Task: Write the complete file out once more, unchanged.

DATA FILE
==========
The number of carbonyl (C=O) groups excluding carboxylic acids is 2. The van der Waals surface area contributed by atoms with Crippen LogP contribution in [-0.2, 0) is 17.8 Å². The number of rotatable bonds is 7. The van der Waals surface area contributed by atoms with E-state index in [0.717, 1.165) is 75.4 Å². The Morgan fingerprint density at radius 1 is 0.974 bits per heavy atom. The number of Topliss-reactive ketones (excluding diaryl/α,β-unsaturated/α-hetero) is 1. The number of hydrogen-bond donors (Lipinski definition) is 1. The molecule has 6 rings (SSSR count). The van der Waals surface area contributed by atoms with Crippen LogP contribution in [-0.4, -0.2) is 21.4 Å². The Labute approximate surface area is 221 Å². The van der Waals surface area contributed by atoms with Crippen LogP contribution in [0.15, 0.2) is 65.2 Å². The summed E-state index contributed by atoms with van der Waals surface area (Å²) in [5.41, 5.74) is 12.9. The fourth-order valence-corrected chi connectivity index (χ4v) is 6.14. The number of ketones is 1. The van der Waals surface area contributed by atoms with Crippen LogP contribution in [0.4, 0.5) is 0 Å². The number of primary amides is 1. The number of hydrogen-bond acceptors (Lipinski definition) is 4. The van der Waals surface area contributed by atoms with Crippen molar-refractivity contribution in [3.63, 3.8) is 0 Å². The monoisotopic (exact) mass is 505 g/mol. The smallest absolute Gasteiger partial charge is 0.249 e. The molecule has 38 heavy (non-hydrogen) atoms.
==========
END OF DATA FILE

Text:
The number of carbonyl (C=O) groups excluding carboxylic acids is 2. The van der Waals surface area contributed by atoms with Crippen LogP contribution in [-0.2, 0) is 17.8 Å². The number of rotatable bonds is 7. The van der Waals surface area contributed by atoms with E-state index in [0.717, 1.165) is 75.4 Å². The Morgan fingerprint density at radius 1 is 0.974 bits per heavy atom. The number of Topliss-reactive ketones (excluding diaryl/α,β-unsaturated/α-hetero) is 1. The number of hydrogen-bond donors (Lipinski definition) is 1. The molecule has 6 rings (SSSR count). The van der Waals surface area contributed by atoms with Crippen LogP contribution in [-0.4, -0.2) is 21.4 Å². The Labute approximate surface area is 221 Å². The van der Waals surface area contributed by atoms with Crippen LogP contribution in [0.15, 0.2) is 65.2 Å². The summed E-state index contributed by atoms with van der Waals surface area (Å²) in [5.41, 5.74) is 12.9. The fourth-order valence-corrected chi connectivity index (χ4v) is 6.14. The number of ketones is 1. The van der Waals surface area contributed by atoms with Crippen LogP contribution in [0.4, 0.5) is 0 Å². The number of primary amides is 1. The number of hydrogen-bond acceptors (Lipinski definition) is 4. The van der Waals surface area contributed by atoms with Crippen molar-refractivity contribution in [3.63, 3.8) is 0 Å². The monoisotopic (exact) mass is 505 g/mol. The smallest absolute Gasteiger partial charge is 0.249 e. The molecule has 38 heavy (non-hydrogen) atoms.